By Ian B. Murphy
The Peace Abbey in Sherborn honored Frank Robinson on Tuesday with its Courage of Conscience award, marking his contributions to the community by creating two historic and inclusive summer camps in the area, including Camp Arrowhead in Natick.
Robinson was presented the award at Family Night for Camp Arrowhead at the Elks Club in Natick, allowing the campers, their families, and the staff of the camp he started in 1958 as Natick’s recreation director to participate in the ceremony.
“Most people don’t realize he was the visionary that created that camp, the first camp in the country for disabled children, and it’s been running for 53 years,” said Lewis Randa, executive director of the Peace Abbey. “In presenting him the Courage of Conscience we wanted to make him all the more visible as the creator of that wonderful camp that has helped disabled children for almost six decades. He is the most humble man I’ve ever met, and its a great honor to celebrate his contributions to the community.”
The Peace Abbeys has awarded its Courage of Conscience to many high profile recipients — the most recent winner before Robinson was the Archbishop Desmond Tutu of South Africa — but Randa said a crucial aspect of the award is to recognize local humanitarians who work among us.
“They just do it in their own quiet way, and they just change the world,” Randa said. “But far too often they don’t get acknowledged, and that’s what the Courage of Conscience award tries to do, is acknowledge them. That’s really the spirit behind the award, just expressing gratitude.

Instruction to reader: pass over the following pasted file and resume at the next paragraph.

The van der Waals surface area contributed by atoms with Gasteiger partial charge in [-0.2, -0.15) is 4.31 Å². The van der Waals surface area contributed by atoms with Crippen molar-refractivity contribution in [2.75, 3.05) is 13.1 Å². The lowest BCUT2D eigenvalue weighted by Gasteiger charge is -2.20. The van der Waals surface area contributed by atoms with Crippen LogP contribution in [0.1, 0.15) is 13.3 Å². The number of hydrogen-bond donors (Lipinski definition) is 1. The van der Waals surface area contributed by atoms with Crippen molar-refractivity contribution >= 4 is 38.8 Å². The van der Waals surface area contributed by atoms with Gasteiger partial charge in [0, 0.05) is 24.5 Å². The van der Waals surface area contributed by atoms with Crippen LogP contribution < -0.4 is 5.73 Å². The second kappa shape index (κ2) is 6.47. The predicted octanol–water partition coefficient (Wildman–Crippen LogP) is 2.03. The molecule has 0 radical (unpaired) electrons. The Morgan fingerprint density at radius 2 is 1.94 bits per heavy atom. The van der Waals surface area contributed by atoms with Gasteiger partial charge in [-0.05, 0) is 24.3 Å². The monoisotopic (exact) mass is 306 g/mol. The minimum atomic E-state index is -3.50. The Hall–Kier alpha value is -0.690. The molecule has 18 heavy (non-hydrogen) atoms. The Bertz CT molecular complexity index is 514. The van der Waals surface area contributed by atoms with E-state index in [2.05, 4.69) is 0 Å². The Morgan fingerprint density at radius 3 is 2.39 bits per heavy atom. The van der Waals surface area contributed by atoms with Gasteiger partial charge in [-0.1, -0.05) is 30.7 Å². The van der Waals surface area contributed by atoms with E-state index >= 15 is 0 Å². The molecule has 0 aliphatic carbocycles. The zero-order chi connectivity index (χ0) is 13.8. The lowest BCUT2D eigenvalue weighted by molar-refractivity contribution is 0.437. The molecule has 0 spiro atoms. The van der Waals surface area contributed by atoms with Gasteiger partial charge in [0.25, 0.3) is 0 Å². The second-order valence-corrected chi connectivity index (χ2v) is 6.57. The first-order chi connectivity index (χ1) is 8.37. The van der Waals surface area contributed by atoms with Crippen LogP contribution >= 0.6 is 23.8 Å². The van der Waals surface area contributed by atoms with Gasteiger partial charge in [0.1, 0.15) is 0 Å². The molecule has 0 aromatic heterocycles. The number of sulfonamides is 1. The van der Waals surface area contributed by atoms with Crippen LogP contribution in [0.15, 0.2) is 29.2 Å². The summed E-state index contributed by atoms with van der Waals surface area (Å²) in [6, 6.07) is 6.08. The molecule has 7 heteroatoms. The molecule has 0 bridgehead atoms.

“As far as we’re concerned Frank Robinson doesn’t take a back seat to the archbishop or any of our recipients, in our eyes,” he said. “Frank Robinson deserves to be celebrated, and that’s why we gave him the award.”
Dick Cugini, Natick’s current Recreation and Parks director, said that Robinson’s public/private partnership with the Amputee Veterans Association to start Camp Arrowhead was ahead of its time, a model of success for combining resources to bring programs and services to residents.
“This guy was doing it back in 1958, that’s how far ahead he was,” Cugini said.
Tim Flynn, the current director of Camp Arrowhead, said what Robinson created is so much more than just a program for disabled children: He started something that has taken on a vibrant life of its own, and meshed with the fabric of the community.
“You can create a program, or you can create a mindset,” Flynn said. “A program will run, and that’s fine, but a mindset is something that will live on, just as Camp Arrowhead has for 50 years.”
Robinson said he was “floored” and “honored” when he learned he’d be receiving the award. At the banquet on Tuesday, he said he tried his best to honor the people who really made the camp what it is now.
“It was very flattering, but I tried to give my acceptance speech to who caused this all: It was the kids,” Robinson said. “Everybody got involved, and now they’ve made it a lot better than its humble beginnings, and they’ve made it a lot better.”
“I woke up early (Wednesday) morning to see if it was still there, maybe this was all a dream,” Robinson said. “It’s just mind boggling.”